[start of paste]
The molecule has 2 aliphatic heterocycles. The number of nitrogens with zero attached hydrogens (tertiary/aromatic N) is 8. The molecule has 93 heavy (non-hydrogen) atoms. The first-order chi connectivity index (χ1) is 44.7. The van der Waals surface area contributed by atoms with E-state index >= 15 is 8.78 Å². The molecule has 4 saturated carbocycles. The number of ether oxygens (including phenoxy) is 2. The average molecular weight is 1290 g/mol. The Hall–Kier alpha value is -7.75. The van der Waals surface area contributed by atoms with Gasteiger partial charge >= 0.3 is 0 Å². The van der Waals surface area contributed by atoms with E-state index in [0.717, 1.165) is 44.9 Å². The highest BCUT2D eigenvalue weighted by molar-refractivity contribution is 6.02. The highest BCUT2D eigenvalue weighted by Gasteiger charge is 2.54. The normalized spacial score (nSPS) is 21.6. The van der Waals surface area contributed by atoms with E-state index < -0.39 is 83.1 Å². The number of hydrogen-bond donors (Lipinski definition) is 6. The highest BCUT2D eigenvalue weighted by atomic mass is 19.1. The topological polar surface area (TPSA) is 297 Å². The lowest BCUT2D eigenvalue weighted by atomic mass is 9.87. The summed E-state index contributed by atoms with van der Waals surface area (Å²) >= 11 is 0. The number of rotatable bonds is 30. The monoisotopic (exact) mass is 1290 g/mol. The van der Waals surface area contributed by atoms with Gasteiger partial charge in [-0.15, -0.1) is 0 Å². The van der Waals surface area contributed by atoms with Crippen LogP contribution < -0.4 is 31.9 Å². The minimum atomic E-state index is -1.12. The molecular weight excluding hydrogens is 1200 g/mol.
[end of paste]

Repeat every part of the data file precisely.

The molecule has 2 aliphatic heterocycles. The number of nitrogens with zero attached hydrogens (tertiary/aromatic N) is 8. The molecule has 93 heavy (non-hydrogen) atoms. The first-order chi connectivity index (χ1) is 44.7. The van der Waals surface area contributed by atoms with E-state index >= 15 is 8.78 Å². The molecule has 4 saturated carbocycles. The number of ether oxygens (including phenoxy) is 2. The average molecular weight is 1290 g/mol. The Hall–Kier alpha value is -7.75. The van der Waals surface area contributed by atoms with Gasteiger partial charge >= 0.3 is 0 Å². The van der Waals surface area contributed by atoms with E-state index in [0.717, 1.165) is 44.9 Å². The highest BCUT2D eigenvalue weighted by molar-refractivity contribution is 6.02. The highest BCUT2D eigenvalue weighted by Gasteiger charge is 2.54. The normalized spacial score (nSPS) is 21.6. The van der Waals surface area contributed by atoms with E-state index < -0.39 is 83.1 Å². The number of hydrogen-bond donors (Lipinski definition) is 6. The highest BCUT2D eigenvalue weighted by atomic mass is 19.1. The topological polar surface area (TPSA) is 297 Å². The lowest BCUT2D eigenvalue weighted by atomic mass is 9.87. The summed E-state index contributed by atoms with van der Waals surface area (Å²) >= 11 is 0. The number of rotatable bonds is 30. The monoisotopic (exact) mass is 1290 g/mol. The van der Waals surface area contributed by atoms with Gasteiger partial charge in [-0.15, -0.1) is 0 Å². The van der Waals surface area contributed by atoms with Crippen LogP contribution < -0.4 is 31.9 Å². The minimum atomic E-state index is -1.12. The molecular weight excluding hydrogens is 1200 g/mol.